I should hope “this statement” will even now give “heartfelt satisfaction” to every well-disposed person who reads it in England. Let us suppose those virtuous girls have since become good wives and happy mothers. What a matter for contemplation! What a field for the moralist! With what a religious care should he cull those beings on whom so many hopes rest; on whose moral and religious training so many domestic and social ties depend. Truly, it is a work that carries with it the most awful responsibility, and I felt it deeply when working in the Bush of New South Wales; and I cannot now refrain from expressing my admiration to an English public, as I did to the colonists, of the moral support which I received from that much calumniated people. The fact which I have related will convey comfort to parents who have written to me from different parts of England, Ireland, and Scotland, as to the prospects their daughters would have in the colonies. It was only yesterday that I had a letter from a poor but respectable family in Scotland, saying, that two or three of the daughters would be emigrating to Australia next month, the father being compelled by circumstances to remain behind for the present. They seek for my advice in the matter, and I have written them to come to London, offering them free quarters in the “Emigrant’s Home,” next to my own house, and placing them under the protection of some respectable family going out. The benevolent and the well-disposed will understand my position—the sacredness of giving every possible protection to virtuous girls thus devotedly undertaking a voyage of 16,000 miles, and mixing amongst strangers, in order to help their struggling parents. Only just now, a respectable tradesman’s widow called upon me, having lost her husband a few months ago, saying, she shall be compelled to send out her son aged seventeen, and her eldest daughter, so much does she fear the trials before her. Clergymen, respectable farmers, tradesmen, and other classes, have been writing and applying to me as to the propriety of sending out one or two of their daughters; even some of the poor girls themselves have, unknown to their parents, addressed me, so much do they feel their parents having to support them. It is a duty, then, I owe to them and to the colonists, to state facts which do the highest credit to the moral feeling of the Australians. When I commenced my system of taking girls into the interior of New South Wales, I had but a very partial support. Influential parties looked upon the plan with suspicion, and many considered it a visionary one. In fact, I met with the most determined and heart-annoying opposition; the Government at first would give no support, so that the whole moral responsibility of sending girls into the Bush rested upon my shoulders. Circumstances then compelled me to appeal to the public; to state how I was situated to bullock drivers, and rough travellers on the high road; to secure the moral guardianship of a class of men, who, if so disposed, could have given much annoyance. Thus, I entreated men to treat the poor girls wherever they met them as if they were their own sisters, and had no police, nor other sort of protection, but the rough honour of a bushman, and his own sense of moral duty. I placed confidence in them as men; and such confidence was never abused—not one of the girls was insulted, nor even a common assault attempted. Even the “flying mob,”—a term used for a class of high-spirited, daring men, belonging to the old hands, whose recklessness of character and determination to keep up high wages, are their most distinguishing characteristic, I frequently met in the far interior; yet though bodies of them, from ten to twenty men, had often stopped in the close neighbourhood of my party, far from any house or home, I have slept for the night under a waggon, with a number of young girls, with as much repose and confidence as I can in my present residence in London. The further I penetrated into the interior, the more encouragement I met with. In fact, Mr. Editor, I found that the parsimonious spirit of the Government and the helpless innocence of the young girls had made every bushman a policeman. Such conduct deserves at least from me something more than common gratitude, something more than ordinary exertion, in inducing young girls of respectable character to emigrate: such men deserve good wives. Some of those very girls afterwards came to me at Sydney, as mistresses, for servants; and one of them called upon me with her husband since my arrival in England, and, through me paid for the passage out of fifteen of her relations. I am induced to state these facts now, in order to give comfort and confidence to parents anxious to send their sons and daughters to Australia.
Hardly too many instances, Mr. Editor, can be given of what I may call comfort for mothers, as to the salutary and holy influence which the example or remembrance of a good mother has even upon the bad—how the recollection of one who nursed them in infancy, and instructed them in youth, touches upon chords which, I believe, are never totally eradicated in the human heart. Time, distance, and crime may deaden the best feelings of one’s nature; but let some unexpected occasion recall vividly to mind the acts of a good mother, and those feelings which were thus supposed to be extinct will be powerfully and often salutarily awakened. A striking instance of this nature was related to me in the Bush by a woman who had been confined with several hundred others in the Female Factory, near Sydney. This woman was a Catholic, and was, when in England, under the care of Mrs. Fry, a woman whose name is endeared to every benevolent mind. In speaking of that lady she said: “We (the Catholics) looked upon her with doubt, and this fear on our part made her do less good amongst us than she otherwise would; for, bad as we were, we looked upon it as the last fall to give up our faith. Now, she had a remarkable way with her—a sort of speaking that you could hardly help listening to, whether you would or no; for she was not only good, but downright clever. Well, just to avoid listening when she was speaking or reading, I learnt to count twelve backwards and forwards, so that my mind might be quite taken up, and I actually went on until I could thus count 600 with great ease. It was a pity we had such a dread. Well, she had a way of speaking to one of us alone, and I was anxious to shuffle this lecture; the fact was, I expected she would put many questions, and, as I respected her character too much altogether to tell her a lie, I kept from the sermon, as we in derision used to call it. But when she was taking leave of us, she just called me on one side, saying she would like to speak a few words to me; so, says I to myself, says I, ‘caught at last.’ Well, she comes close to me, and, looking at me in a very solemn sort of way, she laid her hands upon my shoulders, and she gave me a pressure that told that she felt for me, and her thumbs were set firm and hard on my shoulders, and yet her fingers seemed to have a feeling of kindness for me. But it was no lecture she gave me: all she said was ‘Let not thy eyes covet.’ No other words passed her lips, but then her voice was slow and awful; kind as a mother’s, yet just like a judge. Well, when I got to the colony, I went on right enough for a time, and one day I was looking into a workbox belonging to my mistress, and the gold thimble tempted me. It was on my finger and in my pocket in an instant; and just as I was going to shut down the box-lid, as sure as I am telling you, I felt Mrs. Fry’s thumbs on my shoulders—the gentle pleading touch of her fingers: I looked about me—threw down the thimble—and trembled with terror to find I was alone in the room. Careless, insolent, and bad enough I became often in the Factory. Well, do you see, at night we used to amuse each other by telling our tricks—egging one another on in daring vice and wickedness. Well, amongst us we had one uncommon clever girl—a first-rate mimic, and she used to cause us grand sport, and was a vast favourite; she used to make us roar with laughter. Well, this fun had been going on for weeks; she had gone through most of her characters, from the governor to the turnkey, when she starts on a new tack, and commenced taking off Parson Cowper and Father Therry. Some way, it did not take, so she went back to Newgate, and came Mrs. Fry to the very life; but it would not do; we did not seem to enjoy it—there was no fun in it for us. So then she began about the ship’s leaving, and our mothers crying and begging of us to turn over a new leaf, and then, in a mimicking jesting sport, she sobbed and bade us good-bye. Well, how it happened I know not, but one after the other we began to cry, and ‘Stay, stay, not my mother,’ said one. ‘Let Mrs. Fry alone. Father Therry must not be brought here, nor Parson Cowper—stay, stay.’ Well, she did stop; but tears were shed the whole of that night. Everything had been tried with me. Good people had sought in vain to convince me of my evil ways; but that girl’s ridicule of my mother I could not stand. Her grief was brought home to me, and not to me alone, but to many. I do believe that night was a great blessing to many. I was so unhappy, that the next day I tried to get out of sight to pray, and when I got to a hiding place, I found three girls on their knees; we comforted each other, and then how we spoke of our mothers! Mine was dead—she left this world believing me past hope, but the picture of her grief made me earnest in search of that peace which endureth for ever.”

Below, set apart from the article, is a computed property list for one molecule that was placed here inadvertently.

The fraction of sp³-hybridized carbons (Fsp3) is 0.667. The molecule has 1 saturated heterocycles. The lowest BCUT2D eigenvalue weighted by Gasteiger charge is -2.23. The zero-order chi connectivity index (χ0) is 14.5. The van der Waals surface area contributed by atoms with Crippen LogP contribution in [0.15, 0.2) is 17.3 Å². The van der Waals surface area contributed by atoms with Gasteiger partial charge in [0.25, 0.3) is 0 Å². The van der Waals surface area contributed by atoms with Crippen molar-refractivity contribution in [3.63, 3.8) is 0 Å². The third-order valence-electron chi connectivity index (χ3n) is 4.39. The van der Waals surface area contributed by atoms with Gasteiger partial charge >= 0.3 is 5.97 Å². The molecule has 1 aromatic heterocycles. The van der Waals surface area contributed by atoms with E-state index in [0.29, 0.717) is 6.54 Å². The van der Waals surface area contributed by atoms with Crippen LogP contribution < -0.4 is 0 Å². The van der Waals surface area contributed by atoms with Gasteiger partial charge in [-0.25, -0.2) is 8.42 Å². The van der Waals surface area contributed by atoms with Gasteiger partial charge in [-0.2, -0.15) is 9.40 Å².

Although the disparity of the sexes is very great in the Australian colonies, and though the removal of the evil would be a God-like work, still this blessing must be brought about by moral means: our desire to relieve distress here must be restrained by prudent forethought and great discretion. It is the moral duty of England to guard against what may be called bush contracts; the helpless, hopeless condition of our young females must be watched by the parental care and religious feeling of the nation. Your paper of to-day contains a long and highly influential list of names. They are pledged to no ordinary work, and it is no common charity they are engaged to perform. Commanding here high influence, they may increase and extend that influence in the colonies, and thus confer a national benefit: but they must not for a moment lose sight of the wedding ring; their acts here must be sanctioned and sanctioned there. But after all, Mr. Editor, we cannot do much good by emigration. Colonisation ought to be the word to make the present movement terminate in a moral, religious, and satisfactory manner.—
3, Charlton-crescent, London, Dec. 28.
The Morning Chronicle, Monday, December 31, 1849.